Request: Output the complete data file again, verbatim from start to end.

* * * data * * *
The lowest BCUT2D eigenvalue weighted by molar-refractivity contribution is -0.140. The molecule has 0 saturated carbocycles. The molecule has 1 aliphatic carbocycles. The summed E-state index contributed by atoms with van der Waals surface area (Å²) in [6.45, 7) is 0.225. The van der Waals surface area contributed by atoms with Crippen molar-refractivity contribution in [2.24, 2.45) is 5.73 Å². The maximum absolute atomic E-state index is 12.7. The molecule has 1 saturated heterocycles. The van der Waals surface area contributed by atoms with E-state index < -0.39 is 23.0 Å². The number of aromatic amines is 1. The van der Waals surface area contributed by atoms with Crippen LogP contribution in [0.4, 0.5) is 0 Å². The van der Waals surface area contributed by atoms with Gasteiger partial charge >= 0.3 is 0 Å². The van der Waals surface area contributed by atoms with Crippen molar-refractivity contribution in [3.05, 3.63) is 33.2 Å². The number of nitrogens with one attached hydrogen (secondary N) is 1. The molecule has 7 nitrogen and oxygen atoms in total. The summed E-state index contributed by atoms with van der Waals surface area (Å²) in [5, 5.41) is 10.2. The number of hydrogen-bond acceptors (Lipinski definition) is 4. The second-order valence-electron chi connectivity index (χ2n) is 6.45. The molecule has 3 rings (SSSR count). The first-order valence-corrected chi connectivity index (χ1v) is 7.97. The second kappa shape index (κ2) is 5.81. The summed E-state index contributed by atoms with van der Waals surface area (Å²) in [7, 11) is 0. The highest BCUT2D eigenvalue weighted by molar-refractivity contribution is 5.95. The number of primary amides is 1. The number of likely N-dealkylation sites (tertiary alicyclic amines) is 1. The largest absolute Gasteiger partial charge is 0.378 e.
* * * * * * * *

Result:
The lowest BCUT2D eigenvalue weighted by molar-refractivity contribution is -0.140. The molecule has 0 saturated carbocycles. The molecule has 1 aliphatic carbocycles. The summed E-state index contributed by atoms with van der Waals surface area (Å²) in [6.45, 7) is 0.225. The van der Waals surface area contributed by atoms with Crippen molar-refractivity contribution in [2.24, 2.45) is 5.73 Å². The maximum absolute atomic E-state index is 12.7. The molecule has 1 saturated heterocycles. The van der Waals surface area contributed by atoms with E-state index < -0.39 is 23.0 Å². The number of aromatic amines is 1. The van der Waals surface area contributed by atoms with Crippen LogP contribution in [0.4, 0.5) is 0 Å². The van der Waals surface area contributed by atoms with Gasteiger partial charge >= 0.3 is 0 Å². The van der Waals surface area contributed by atoms with Crippen molar-refractivity contribution in [3.05, 3.63) is 33.2 Å². The number of nitrogens with one attached hydrogen (secondary N) is 1. The molecule has 7 nitrogen and oxygen atoms in total. The summed E-state index contributed by atoms with van der Waals surface area (Å²) in [5, 5.41) is 10.2. The number of hydrogen-bond acceptors (Lipinski definition) is 4. The second-order valence-electron chi connectivity index (χ2n) is 6.45. The molecule has 3 rings (SSSR count). The first-order valence-corrected chi connectivity index (χ1v) is 7.97. The second kappa shape index (κ2) is 5.81. The summed E-state index contributed by atoms with van der Waals surface area (Å²) in [7, 11) is 0. The highest BCUT2D eigenvalue weighted by molar-refractivity contribution is 5.95. The number of primary amides is 1. The number of likely N-dealkylation sites (tertiary alicyclic amines) is 1. The largest absolute Gasteiger partial charge is 0.378 e.